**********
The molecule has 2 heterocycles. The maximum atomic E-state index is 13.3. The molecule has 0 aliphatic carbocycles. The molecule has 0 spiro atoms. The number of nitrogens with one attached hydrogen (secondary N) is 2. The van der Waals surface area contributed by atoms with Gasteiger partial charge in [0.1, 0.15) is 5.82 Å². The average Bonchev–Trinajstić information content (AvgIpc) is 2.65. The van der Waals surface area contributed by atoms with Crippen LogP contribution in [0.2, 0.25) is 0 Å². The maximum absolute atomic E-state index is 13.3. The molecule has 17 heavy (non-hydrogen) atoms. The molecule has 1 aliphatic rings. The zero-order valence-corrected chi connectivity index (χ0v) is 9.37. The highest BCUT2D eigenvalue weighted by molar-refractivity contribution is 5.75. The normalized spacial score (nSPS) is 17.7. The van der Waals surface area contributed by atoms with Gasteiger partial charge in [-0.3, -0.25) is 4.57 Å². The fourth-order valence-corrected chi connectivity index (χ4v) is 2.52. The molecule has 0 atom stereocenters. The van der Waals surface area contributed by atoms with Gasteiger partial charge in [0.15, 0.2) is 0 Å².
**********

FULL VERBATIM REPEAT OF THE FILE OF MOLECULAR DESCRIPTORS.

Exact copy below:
The molecule has 2 heterocycles. The maximum atomic E-state index is 13.3. The molecule has 0 aliphatic carbocycles. The molecule has 0 spiro atoms. The number of nitrogens with one attached hydrogen (secondary N) is 2. The van der Waals surface area contributed by atoms with Gasteiger partial charge in [0.1, 0.15) is 5.82 Å². The average Bonchev–Trinajstić information content (AvgIpc) is 2.65. The van der Waals surface area contributed by atoms with Crippen LogP contribution in [0.2, 0.25) is 0 Å². The maximum absolute atomic E-state index is 13.3. The molecule has 17 heavy (non-hydrogen) atoms. The molecule has 1 aliphatic rings. The zero-order valence-corrected chi connectivity index (χ0v) is 9.37. The highest BCUT2D eigenvalue weighted by molar-refractivity contribution is 5.75. The normalized spacial score (nSPS) is 17.7. The van der Waals surface area contributed by atoms with Gasteiger partial charge in [-0.3, -0.25) is 4.57 Å². The fourth-order valence-corrected chi connectivity index (χ4v) is 2.52. The molecule has 0 atom stereocenters. The van der Waals surface area contributed by atoms with Gasteiger partial charge in [0.15, 0.2) is 0 Å².